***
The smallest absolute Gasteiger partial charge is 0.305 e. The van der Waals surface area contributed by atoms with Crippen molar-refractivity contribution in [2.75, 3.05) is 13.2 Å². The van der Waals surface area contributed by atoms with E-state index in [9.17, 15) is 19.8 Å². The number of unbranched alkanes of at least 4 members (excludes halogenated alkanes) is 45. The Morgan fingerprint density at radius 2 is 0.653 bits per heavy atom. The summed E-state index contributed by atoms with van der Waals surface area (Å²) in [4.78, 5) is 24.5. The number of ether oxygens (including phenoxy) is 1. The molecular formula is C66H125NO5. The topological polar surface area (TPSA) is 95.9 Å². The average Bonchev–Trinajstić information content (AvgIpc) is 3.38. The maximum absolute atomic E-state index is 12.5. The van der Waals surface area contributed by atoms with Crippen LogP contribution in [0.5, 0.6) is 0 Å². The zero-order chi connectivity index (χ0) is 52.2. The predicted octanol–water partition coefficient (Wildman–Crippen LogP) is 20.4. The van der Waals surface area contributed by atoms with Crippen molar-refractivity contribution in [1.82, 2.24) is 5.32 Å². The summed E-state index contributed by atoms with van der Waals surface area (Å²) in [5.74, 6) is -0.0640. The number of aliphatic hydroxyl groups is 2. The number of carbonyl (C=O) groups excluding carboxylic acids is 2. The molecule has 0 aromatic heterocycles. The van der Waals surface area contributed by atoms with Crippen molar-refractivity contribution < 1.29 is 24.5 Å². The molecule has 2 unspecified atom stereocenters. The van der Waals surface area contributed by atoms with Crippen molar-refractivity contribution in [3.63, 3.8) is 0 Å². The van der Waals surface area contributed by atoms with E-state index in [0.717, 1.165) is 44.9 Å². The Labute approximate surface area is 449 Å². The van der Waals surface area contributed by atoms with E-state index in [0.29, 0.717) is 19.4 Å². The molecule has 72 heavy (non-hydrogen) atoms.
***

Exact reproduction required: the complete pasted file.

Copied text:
The smallest absolute Gasteiger partial charge is 0.305 e. The van der Waals surface area contributed by atoms with Crippen molar-refractivity contribution in [2.75, 3.05) is 13.2 Å². The van der Waals surface area contributed by atoms with E-state index in [9.17, 15) is 19.8 Å². The number of unbranched alkanes of at least 4 members (excludes halogenated alkanes) is 45. The Morgan fingerprint density at radius 2 is 0.653 bits per heavy atom. The summed E-state index contributed by atoms with van der Waals surface area (Å²) in [4.78, 5) is 24.5. The number of ether oxygens (including phenoxy) is 1. The molecular formula is C66H125NO5. The topological polar surface area (TPSA) is 95.9 Å². The average Bonchev–Trinajstić information content (AvgIpc) is 3.38. The maximum absolute atomic E-state index is 12.5. The van der Waals surface area contributed by atoms with Crippen LogP contribution in [0.5, 0.6) is 0 Å². The zero-order chi connectivity index (χ0) is 52.2. The predicted octanol–water partition coefficient (Wildman–Crippen LogP) is 20.4. The van der Waals surface area contributed by atoms with Crippen molar-refractivity contribution in [1.82, 2.24) is 5.32 Å². The summed E-state index contributed by atoms with van der Waals surface area (Å²) in [5.74, 6) is -0.0640. The number of aliphatic hydroxyl groups is 2. The number of carbonyl (C=O) groups excluding carboxylic acids is 2. The molecule has 0 aromatic heterocycles. The van der Waals surface area contributed by atoms with Crippen molar-refractivity contribution < 1.29 is 24.5 Å². The molecule has 2 unspecified atom stereocenters. The van der Waals surface area contributed by atoms with Crippen molar-refractivity contribution in [3.63, 3.8) is 0 Å². The van der Waals surface area contributed by atoms with E-state index in [0.717, 1.165) is 44.9 Å². The Labute approximate surface area is 449 Å². The van der Waals surface area contributed by atoms with E-state index in [0.29, 0.717) is 19.4 Å². The molecule has 72 heavy (non-hydrogen) atoms.